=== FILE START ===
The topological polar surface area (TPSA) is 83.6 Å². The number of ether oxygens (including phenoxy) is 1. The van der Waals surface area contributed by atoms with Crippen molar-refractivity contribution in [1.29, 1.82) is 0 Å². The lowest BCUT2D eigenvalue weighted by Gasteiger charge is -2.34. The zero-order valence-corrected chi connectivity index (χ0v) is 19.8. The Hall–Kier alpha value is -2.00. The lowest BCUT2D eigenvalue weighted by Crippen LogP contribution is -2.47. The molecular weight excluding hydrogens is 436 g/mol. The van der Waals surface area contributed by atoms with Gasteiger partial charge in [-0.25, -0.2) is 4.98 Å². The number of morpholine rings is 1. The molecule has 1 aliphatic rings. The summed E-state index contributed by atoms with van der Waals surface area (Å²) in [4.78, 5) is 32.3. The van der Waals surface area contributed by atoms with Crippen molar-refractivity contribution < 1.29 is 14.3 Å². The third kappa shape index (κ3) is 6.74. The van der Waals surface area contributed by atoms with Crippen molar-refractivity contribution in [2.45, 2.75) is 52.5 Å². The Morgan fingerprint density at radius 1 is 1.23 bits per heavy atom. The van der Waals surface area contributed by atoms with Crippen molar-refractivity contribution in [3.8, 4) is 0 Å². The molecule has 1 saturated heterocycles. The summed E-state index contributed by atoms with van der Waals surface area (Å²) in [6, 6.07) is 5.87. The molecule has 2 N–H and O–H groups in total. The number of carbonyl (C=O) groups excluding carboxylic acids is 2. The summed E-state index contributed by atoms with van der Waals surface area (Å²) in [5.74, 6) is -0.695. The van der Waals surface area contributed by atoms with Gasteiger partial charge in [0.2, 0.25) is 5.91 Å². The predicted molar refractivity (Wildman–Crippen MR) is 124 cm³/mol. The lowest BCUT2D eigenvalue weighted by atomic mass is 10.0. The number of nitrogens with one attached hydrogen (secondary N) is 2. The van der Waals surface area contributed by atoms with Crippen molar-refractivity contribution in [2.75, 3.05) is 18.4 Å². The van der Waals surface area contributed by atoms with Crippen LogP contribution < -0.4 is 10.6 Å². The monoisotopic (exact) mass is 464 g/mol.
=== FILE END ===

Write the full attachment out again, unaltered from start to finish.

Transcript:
The topological polar surface area (TPSA) is 83.6 Å². The number of ether oxygens (including phenoxy) is 1. The van der Waals surface area contributed by atoms with Crippen molar-refractivity contribution in [1.29, 1.82) is 0 Å². The lowest BCUT2D eigenvalue weighted by Gasteiger charge is -2.34. The zero-order valence-corrected chi connectivity index (χ0v) is 19.8. The Hall–Kier alpha value is -2.00. The lowest BCUT2D eigenvalue weighted by Crippen LogP contribution is -2.47. The molecular weight excluding hydrogens is 436 g/mol. The van der Waals surface area contributed by atoms with Gasteiger partial charge in [-0.25, -0.2) is 4.98 Å². The number of morpholine rings is 1. The molecule has 1 aliphatic rings. The summed E-state index contributed by atoms with van der Waals surface area (Å²) in [4.78, 5) is 32.3. The van der Waals surface area contributed by atoms with Crippen molar-refractivity contribution < 1.29 is 14.3 Å². The third kappa shape index (κ3) is 6.74. The van der Waals surface area contributed by atoms with Crippen molar-refractivity contribution in [2.45, 2.75) is 52.5 Å². The Morgan fingerprint density at radius 1 is 1.23 bits per heavy atom. The van der Waals surface area contributed by atoms with Crippen molar-refractivity contribution in [3.8, 4) is 0 Å². The molecule has 1 saturated heterocycles. The summed E-state index contributed by atoms with van der Waals surface area (Å²) in [6, 6.07) is 5.87. The molecule has 2 N–H and O–H groups in total. The number of carbonyl (C=O) groups excluding carboxylic acids is 2. The summed E-state index contributed by atoms with van der Waals surface area (Å²) in [5.74, 6) is -0.695. The van der Waals surface area contributed by atoms with Gasteiger partial charge in [0.2, 0.25) is 5.91 Å². The predicted molar refractivity (Wildman–Crippen MR) is 124 cm³/mol. The lowest BCUT2D eigenvalue weighted by atomic mass is 10.0. The number of nitrogens with one attached hydrogen (secondary N) is 2. The van der Waals surface area contributed by atoms with Crippen molar-refractivity contribution in [2.75, 3.05) is 18.4 Å². The van der Waals surface area contributed by atoms with Crippen LogP contribution < -0.4 is 10.6 Å². The monoisotopic (exact) mass is 464 g/mol.